I'm going to keep my eyes open for exhibits of God's workmanship in the days ahead. I'm so glad I know The Artist.

"Through [Jesus] all things were made; without him nothing was made that has been made." (John 1:3 NIV)

Do you love art? Do you know any artists? Do you know The Artist? How can focusing on God help you to appreciate His art and see the beauty in all that He has created?

*Here is the description of A. Lincoln by Richard Schlatter from the website:

Over 24,000 Lincoln pennies were used to create a portrait of Abraham Lincoln. Included are the use of 1,681 1943 steel pennies (for the shirt). Every year from 1909, the first year of the Lincoln cents, through 2017 is represented in the piece, which measures 8 feet wide by 12 feet high—a total of 96 square feet. It took about 315 hours to complete. The image changes as the viewer moves from side to side and views the piece from different angles and distances.

Monday, October 9, 2017

Magnificent Monday: Let's Focus on Taking...Our...Time

Ironically, this post on taking our time will be one of my hastier undertakings. It's getting close to "Terrific Tuesday" but I'm just neurotic enough that I don't want to let another day slip by without updating this blog.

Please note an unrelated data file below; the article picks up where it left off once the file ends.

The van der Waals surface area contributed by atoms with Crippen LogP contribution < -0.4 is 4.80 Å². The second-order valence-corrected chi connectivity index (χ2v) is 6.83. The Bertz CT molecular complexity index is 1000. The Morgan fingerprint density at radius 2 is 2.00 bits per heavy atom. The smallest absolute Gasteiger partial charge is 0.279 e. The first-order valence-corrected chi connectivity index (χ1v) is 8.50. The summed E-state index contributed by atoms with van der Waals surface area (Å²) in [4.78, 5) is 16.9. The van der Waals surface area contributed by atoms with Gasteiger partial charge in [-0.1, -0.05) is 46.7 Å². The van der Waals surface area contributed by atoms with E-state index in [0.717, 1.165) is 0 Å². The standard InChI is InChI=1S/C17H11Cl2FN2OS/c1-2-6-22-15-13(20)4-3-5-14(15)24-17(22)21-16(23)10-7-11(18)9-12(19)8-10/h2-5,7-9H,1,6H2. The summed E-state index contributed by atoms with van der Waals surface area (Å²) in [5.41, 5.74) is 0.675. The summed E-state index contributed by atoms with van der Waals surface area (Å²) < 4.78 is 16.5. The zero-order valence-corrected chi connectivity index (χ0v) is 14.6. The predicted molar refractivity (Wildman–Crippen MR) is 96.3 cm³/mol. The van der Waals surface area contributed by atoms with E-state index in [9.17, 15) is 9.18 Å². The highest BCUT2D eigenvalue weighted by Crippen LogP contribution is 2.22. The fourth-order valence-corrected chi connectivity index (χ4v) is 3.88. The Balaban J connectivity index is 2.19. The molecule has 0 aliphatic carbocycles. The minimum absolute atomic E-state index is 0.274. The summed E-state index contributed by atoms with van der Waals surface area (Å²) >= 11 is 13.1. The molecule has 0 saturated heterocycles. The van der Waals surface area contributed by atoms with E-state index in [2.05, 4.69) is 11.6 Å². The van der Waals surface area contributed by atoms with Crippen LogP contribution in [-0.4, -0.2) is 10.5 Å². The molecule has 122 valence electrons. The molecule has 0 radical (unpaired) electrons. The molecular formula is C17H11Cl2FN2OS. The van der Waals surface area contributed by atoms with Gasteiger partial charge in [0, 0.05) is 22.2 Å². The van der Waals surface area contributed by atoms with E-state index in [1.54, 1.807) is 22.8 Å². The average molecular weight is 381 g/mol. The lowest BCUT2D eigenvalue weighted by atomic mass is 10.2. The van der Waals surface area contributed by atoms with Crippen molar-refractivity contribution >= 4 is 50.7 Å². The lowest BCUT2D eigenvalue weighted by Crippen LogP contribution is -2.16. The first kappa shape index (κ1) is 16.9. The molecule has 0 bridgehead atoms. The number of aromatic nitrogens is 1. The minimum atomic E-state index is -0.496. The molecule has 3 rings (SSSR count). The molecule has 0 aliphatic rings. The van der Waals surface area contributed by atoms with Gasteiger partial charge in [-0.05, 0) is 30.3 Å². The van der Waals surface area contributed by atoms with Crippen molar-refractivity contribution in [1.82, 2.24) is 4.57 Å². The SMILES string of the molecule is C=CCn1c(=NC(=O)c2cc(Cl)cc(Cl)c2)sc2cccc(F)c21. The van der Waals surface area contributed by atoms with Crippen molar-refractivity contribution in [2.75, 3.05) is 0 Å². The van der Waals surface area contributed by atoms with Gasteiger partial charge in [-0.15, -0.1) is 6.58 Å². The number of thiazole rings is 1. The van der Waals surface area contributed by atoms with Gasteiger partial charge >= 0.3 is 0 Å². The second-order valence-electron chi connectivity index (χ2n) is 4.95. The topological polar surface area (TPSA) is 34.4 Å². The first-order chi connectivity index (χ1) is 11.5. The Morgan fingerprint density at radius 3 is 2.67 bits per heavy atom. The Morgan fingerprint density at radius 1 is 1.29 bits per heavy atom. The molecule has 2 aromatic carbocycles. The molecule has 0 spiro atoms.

I attended the Breathe Christian Writers Conference in Grand Rapids, Michigan this past weekend. My head is still swimming with all of the things I experienced there, but one thought has been bobbing to the surface often enough that I need to explore it here.

On Friday evening, our keynote speaker Leslie Leyland Fields shared this thought:

"When we throw our work out there too quickly, we're hoping the truth of our message will redeem the artlessness of our art. (It won't.)"

I kept pondering that as I thought about my blog. 

Was I throwing my work out there too quickly? 

Most of you know that I normally write on Friday evenings. I've been thinking about my topic before I write, but I just sit down and write it in one sitting and post it when I'm done.

I've had a good response most weeks. I think I've even been kind of proud of the fact that I can just whip up a blog post in a couple of hours.

Leslie got me thinking. Would it be better to spend more time on my blog posts? Could they encourage and inspire people even more if I wrote them "patiently and artfully" (in Leslie's words)?

I'm going to try that in the weeks ahead. Stay tuned to see if it makes a difference in the quality of my posts.

This idea can transfer to all areas of our life, can't it?

A meal prepared patiently and artfully can nourish the bodies and souls of those we feed.

A Sunday School lesson prepared patiently and artfully can do all kinds of work in our own heart and make us more effective as we teach it to our class.

A job done patiently and artfully can help us feel a sense of accomplishment and healthy pride in a job well done and it can be a witness to those we work with.